Elements of my own art analysis: content, form, process, mood, and interpretation

  • CONTENT: Viewing the actual content of the artwork.
    • What exactly do you see?
    • Did your client name the artwork? If yes, did the title somehow change the way you see the work?
    • What is the theme?
    • Examples: Landscapes, self-portraits, a memory, abstract
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      Self-portrait

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      Abstract art

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      Landscape

  • FORM: Viewing the formal elements of the artwork.
    • What colors did your client use?
      • See previous post about the psychology of color.
      • Sometimes the client makes up their own meanings to colors. Ask the client what the colors mean for them!
    • Notice the shapes used.
    • What kind of lines did your client use? Textures? Patterns? Size?
    • Examples: Dripped paint, bright colors, dark colors, layered, straight lines, curved lines, etc.slide_2.jpgline-practice.png

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  • PROCESS: Noticing how the artwork was created.
    • What materials did your client use to create their art?
    • During the art creation process, what did you notice about your client? (Notice their body language, facial expressions, pacing of the art creation…)
    • Ask your client what they were thinking and feeling during the art creation process.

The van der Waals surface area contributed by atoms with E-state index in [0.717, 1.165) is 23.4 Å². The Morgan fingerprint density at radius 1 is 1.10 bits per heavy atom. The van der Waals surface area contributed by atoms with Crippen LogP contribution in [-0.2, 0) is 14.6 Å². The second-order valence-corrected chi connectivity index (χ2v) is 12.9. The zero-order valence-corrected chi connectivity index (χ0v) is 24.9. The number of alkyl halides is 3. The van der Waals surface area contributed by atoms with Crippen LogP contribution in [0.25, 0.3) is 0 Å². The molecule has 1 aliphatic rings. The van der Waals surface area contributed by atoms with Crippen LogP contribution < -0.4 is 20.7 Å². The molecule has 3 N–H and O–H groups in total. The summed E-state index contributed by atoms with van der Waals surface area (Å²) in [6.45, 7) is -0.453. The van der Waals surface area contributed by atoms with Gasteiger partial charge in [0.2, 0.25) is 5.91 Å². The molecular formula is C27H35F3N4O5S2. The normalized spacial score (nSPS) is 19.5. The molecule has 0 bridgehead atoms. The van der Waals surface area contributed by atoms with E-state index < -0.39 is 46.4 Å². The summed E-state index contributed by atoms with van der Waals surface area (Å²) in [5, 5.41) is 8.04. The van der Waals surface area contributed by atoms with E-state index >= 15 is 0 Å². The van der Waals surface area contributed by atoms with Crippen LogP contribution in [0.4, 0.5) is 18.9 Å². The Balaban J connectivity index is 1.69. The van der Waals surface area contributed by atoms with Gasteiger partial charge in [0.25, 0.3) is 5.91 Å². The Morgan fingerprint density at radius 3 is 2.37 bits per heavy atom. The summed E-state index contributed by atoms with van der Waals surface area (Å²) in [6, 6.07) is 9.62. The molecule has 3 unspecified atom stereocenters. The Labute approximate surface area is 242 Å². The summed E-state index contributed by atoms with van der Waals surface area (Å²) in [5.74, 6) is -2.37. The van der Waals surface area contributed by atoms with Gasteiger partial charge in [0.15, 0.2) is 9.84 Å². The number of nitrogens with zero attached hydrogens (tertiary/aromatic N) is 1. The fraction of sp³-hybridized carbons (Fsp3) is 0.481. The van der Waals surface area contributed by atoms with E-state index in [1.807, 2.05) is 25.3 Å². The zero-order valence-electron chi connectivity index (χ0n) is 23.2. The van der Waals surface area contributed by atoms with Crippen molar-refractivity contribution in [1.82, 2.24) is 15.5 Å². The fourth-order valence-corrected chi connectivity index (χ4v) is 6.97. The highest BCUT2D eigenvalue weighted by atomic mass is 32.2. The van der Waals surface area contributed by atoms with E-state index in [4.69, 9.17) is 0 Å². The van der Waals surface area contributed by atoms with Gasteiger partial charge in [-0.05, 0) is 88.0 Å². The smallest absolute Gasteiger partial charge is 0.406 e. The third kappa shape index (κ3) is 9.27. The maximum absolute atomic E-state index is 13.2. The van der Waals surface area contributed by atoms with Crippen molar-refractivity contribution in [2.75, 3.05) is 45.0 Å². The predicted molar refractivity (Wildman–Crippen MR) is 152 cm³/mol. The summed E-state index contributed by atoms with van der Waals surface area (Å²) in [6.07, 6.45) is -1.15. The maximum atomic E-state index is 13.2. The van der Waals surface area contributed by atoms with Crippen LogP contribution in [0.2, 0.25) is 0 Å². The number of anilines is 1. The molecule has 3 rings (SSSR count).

• Examples of art mediums: Paint, colored pencils, collage
    • Examples of noticing: The client may have seemed calm during the creation. Or maybe the client appeared anxious, drawing in a seemingly fast manner. Maybe the client occasionally paused and closed their eyes. There’s so many things you can notice!children-painting1.jpgchild_drawing.jpg
  • MOOD: Viewing the communicated moods, feelings.
    • How does the work make you feel? (countertransference reactions to the art?)
    • How does the work make the client feel?
    • Does the color, texture, theme, form of the work affect your mood?
    • Noticing your reactions to the artwork is important. kids-showing-off-artwork-at-art-by-tjm-studio-greensboro-img_0772-crop.jpg

  • INTERPRETATION: Looking at the meaning behind the artwork.
    • What does the client say about the artwork? Do they have an “explanation” for it?
    • This can be an excellent opportunity for you to make your clinical interpretation of the artwork. Offer this interpretation to the client. Ask if this interpretation is correct. If yes, cool. If not, it will still generate discussion about the art.Screen Shot 2016-08-10 at 9.25.48 AM.png

 

 

 

Remember, you are not the ultimate expert of the client’s art meaning(s). The client is. Ask the client to talk about their art to you and learn from them. These are all things to be aware of for your own clinical insight.

 

*All pictures are not client work and were generated from a simple Google search.